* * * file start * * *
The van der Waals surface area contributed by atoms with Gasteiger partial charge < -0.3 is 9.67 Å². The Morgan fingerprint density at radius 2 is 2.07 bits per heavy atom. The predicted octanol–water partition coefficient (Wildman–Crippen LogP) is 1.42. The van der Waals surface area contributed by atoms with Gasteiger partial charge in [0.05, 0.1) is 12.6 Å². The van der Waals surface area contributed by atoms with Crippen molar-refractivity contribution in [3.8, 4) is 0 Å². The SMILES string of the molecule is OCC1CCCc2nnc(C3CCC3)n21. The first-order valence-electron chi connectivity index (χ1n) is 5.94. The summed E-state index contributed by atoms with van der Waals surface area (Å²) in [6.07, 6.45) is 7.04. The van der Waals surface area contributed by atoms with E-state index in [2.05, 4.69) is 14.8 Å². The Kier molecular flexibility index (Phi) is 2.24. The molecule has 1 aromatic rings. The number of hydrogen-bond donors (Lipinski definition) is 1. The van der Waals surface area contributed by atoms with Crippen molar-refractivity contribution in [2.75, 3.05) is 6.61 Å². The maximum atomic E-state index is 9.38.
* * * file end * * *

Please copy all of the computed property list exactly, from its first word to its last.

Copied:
The van der Waals surface area contributed by atoms with Gasteiger partial charge < -0.3 is 9.67 Å². The Morgan fingerprint density at radius 2 is 2.07 bits per heavy atom. The predicted octanol–water partition coefficient (Wildman–Crippen LogP) is 1.42. The van der Waals surface area contributed by atoms with Gasteiger partial charge in [0.05, 0.1) is 12.6 Å². The van der Waals surface area contributed by atoms with Crippen molar-refractivity contribution in [3.8, 4) is 0 Å². The SMILES string of the molecule is OCC1CCCc2nnc(C3CCC3)n21. The first-order valence-electron chi connectivity index (χ1n) is 5.94. The summed E-state index contributed by atoms with van der Waals surface area (Å²) in [6.07, 6.45) is 7.04. The van der Waals surface area contributed by atoms with E-state index in [2.05, 4.69) is 14.8 Å². The Kier molecular flexibility index (Phi) is 2.24. The molecule has 1 aromatic rings. The number of hydrogen-bond donors (Lipinski definition) is 1. The van der Waals surface area contributed by atoms with Crippen molar-refractivity contribution in [2.75, 3.05) is 6.61 Å². The maximum atomic E-state index is 9.38.